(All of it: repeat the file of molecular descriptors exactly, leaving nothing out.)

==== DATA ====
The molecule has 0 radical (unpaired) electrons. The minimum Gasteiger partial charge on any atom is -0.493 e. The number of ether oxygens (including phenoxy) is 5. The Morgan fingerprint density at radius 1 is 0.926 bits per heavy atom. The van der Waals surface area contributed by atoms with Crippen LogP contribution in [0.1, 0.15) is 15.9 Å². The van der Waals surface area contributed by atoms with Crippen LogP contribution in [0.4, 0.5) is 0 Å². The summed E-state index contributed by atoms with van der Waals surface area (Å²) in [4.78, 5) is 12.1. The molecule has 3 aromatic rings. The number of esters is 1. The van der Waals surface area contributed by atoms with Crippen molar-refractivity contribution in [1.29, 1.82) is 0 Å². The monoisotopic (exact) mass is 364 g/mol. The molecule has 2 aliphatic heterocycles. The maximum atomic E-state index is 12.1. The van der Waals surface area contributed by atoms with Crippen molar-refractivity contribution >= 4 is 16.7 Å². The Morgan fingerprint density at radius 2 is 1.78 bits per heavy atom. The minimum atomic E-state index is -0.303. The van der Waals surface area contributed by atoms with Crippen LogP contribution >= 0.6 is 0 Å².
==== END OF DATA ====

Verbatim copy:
The molecule has 0 radical (unpaired) electrons. The minimum Gasteiger partial charge on any atom is -0.493 e. The number of ether oxygens (including phenoxy) is 5. The Morgan fingerprint density at radius 1 is 0.926 bits per heavy atom. The van der Waals surface area contributed by atoms with Crippen LogP contribution in [0.1, 0.15) is 15.9 Å². The van der Waals surface area contributed by atoms with Crippen LogP contribution in [0.4, 0.5) is 0 Å². The summed E-state index contributed by atoms with van der Waals surface area (Å²) in [4.78, 5) is 12.1. The molecule has 3 aromatic rings. The number of esters is 1. The van der Waals surface area contributed by atoms with Crippen molar-refractivity contribution in [1.29, 1.82) is 0 Å². The monoisotopic (exact) mass is 364 g/mol. The molecule has 2 aliphatic heterocycles. The maximum atomic E-state index is 12.1. The van der Waals surface area contributed by atoms with Crippen molar-refractivity contribution >= 4 is 16.7 Å². The Morgan fingerprint density at radius 2 is 1.78 bits per heavy atom. The minimum atomic E-state index is -0.303. The van der Waals surface area contributed by atoms with Crippen LogP contribution >= 0.6 is 0 Å².